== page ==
It should come as no surprise that, as an estate planning attorney, I feel like everyone should have a proper estate plan put in place. I’ve been to court more times than I can count over people who died without ever having created an estate plan or who failed to manage and update their plans as their lives changed. The resulting consequences have ranged from unpleasant and frustrating to nightmarish for the families of those who died without proper planning and it adds insult to injury when the family often discovers how easily many of these issues could have been avoided. I believe in the old saying “an ounce of prevention is worth a pound of cure” and I rarely miss an opportunity to caution someone about the potential pitfalls they can run in to if they don’t plan ahead of time for either a loss of mental capacity or their own passing. I find that I frequently hear five different reasons why people haven’t put an estate plan in place and, to be frank, all five of them are misguided. I’d like to offer an attorney’s rebuttal to these reasons and hopefully allows readers to give some thought to their own estate and the need for proper guidance and planning. There’s a good chance that your family will appreciate it later on.
Reason 1: “Estate Planning is For Rich People”
Out of all of the reasons I hear, I feel like this one upsets me the most. Estate planning has gotten a reputation among the average person for being only for the wealthy and they believe that it exists only to help millionaires and billionaires shelter their money from taxes, particularly the estate tax, or set up elaborate trusts and estate plans to make sure their vast sums of money are managed in incredibly complex ways to keep building on itself forever. The truth is that the vast majority of estate plans out there will not be drafted to account for the Illinois or Federal Estate Tax. In Illinois an individual gets a lifetime deduction of 4 million dollars for the Illinois Estate Tax and a lifetime deduction of 11.4 million for the Federal Estate Tax (22.8 million for married couples). In keeping with those numbers the vast majority of individuals will not have to worry about the Illinois Estate Tax and even less will have to worry about the Federal Estate Tax (It’s estimated only .07% of estates will have to pay the Federal Estate Tax). As for other taxes, a good estate plan and accounting advice can help one get the best possible tax treatment they can under the current tax laws, but to “dodge” taxes is unethical and most estate plans can be unwound by the government if there are taxes that need to be paid. Don’t get me wrong, wealthy individuals do need special estate tax planning to make sure they receive the best tax treatment they can, but, whether wealthy or not, all properly executed estate plans serve the same purpose, to help someone set up there affairs for when they pass away or as a contingency for if they are incapable of making their own decisions. These are concerns that everyone should plan for, regardless of income.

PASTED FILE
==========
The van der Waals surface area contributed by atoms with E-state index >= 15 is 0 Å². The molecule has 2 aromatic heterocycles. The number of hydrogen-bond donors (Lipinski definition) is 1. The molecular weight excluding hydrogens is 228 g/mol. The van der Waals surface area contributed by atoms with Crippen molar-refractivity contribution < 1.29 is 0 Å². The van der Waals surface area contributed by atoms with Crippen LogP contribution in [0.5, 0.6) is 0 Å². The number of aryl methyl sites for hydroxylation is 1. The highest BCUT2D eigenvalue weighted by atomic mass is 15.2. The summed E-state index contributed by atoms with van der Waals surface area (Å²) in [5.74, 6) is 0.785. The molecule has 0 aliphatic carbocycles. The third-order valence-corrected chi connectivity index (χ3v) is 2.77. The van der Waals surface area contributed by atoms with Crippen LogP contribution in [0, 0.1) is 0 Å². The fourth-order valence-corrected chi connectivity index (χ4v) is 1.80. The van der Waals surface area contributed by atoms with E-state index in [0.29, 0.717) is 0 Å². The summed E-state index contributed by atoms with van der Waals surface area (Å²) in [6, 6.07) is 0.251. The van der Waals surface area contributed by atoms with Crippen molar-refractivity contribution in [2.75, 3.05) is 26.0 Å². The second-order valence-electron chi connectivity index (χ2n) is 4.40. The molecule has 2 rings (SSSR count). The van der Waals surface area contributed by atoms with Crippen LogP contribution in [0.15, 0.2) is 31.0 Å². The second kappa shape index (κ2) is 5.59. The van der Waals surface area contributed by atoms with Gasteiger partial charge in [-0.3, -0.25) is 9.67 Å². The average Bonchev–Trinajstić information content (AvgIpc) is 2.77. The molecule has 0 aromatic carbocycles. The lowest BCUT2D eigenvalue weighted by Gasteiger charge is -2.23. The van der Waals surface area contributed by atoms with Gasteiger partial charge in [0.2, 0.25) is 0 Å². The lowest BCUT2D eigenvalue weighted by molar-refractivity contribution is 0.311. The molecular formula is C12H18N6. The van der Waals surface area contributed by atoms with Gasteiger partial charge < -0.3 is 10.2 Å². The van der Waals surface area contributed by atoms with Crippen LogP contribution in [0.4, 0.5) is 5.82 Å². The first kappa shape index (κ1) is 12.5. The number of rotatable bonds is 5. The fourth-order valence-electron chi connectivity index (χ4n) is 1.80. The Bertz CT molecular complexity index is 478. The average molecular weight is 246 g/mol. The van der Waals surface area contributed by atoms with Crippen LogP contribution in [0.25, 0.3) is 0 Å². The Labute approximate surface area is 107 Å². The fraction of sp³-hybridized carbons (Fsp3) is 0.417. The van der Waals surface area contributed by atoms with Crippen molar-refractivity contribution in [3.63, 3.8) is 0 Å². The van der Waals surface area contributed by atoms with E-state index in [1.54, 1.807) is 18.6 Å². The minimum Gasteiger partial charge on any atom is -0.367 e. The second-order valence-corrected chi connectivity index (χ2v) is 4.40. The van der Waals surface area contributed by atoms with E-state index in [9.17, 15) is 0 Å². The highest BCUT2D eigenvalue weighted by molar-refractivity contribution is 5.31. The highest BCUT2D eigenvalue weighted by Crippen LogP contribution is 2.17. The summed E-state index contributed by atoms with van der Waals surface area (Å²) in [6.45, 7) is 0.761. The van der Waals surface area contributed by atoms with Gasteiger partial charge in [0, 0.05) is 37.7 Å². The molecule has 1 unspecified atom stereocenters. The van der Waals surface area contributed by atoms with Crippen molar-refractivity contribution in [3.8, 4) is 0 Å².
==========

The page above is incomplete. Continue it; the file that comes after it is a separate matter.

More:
Reason 2: “I Don’t Have Anything to
Put in a Will/Estate Plan”
A lot of people I talk to feel like they don’t have “anything of value” to put in a will or an estate plan. While there is objective “value” like money, real estate, or stock in a corporation, there is also subjective value like personal effects, family heirlooms, and items of sentimental value. One of the first estate plans I ever drafted was for a man who had a net worth of close to zero, but had a multitude of personal effects from a long and storied life he had led to give to his children. His estate in this instance, consisted of things like articles of clothes, mail he had received, and personal knickknacks he had picked up throughout his life. The cash value of all of these items was almost certainly minimal, but his family was extremely grateful to receive the items he had left them. They had meant the world to my client and, perhaps because they knew how much my client treasured them, they meant the world to his family. When I hear people say they have nothing to leave via a will or estate plan, I challenge them to really think about everything they own and tell me if there is truly nothing they wouldn’t mind their family losing forever. I find after people give this matter thought they come to surprising realizations. There are some items in our lives that don’t fit into the standard definition of wealth and finance, but are invaluable all the same.
Reason 3: “I Can’t Afford an Estate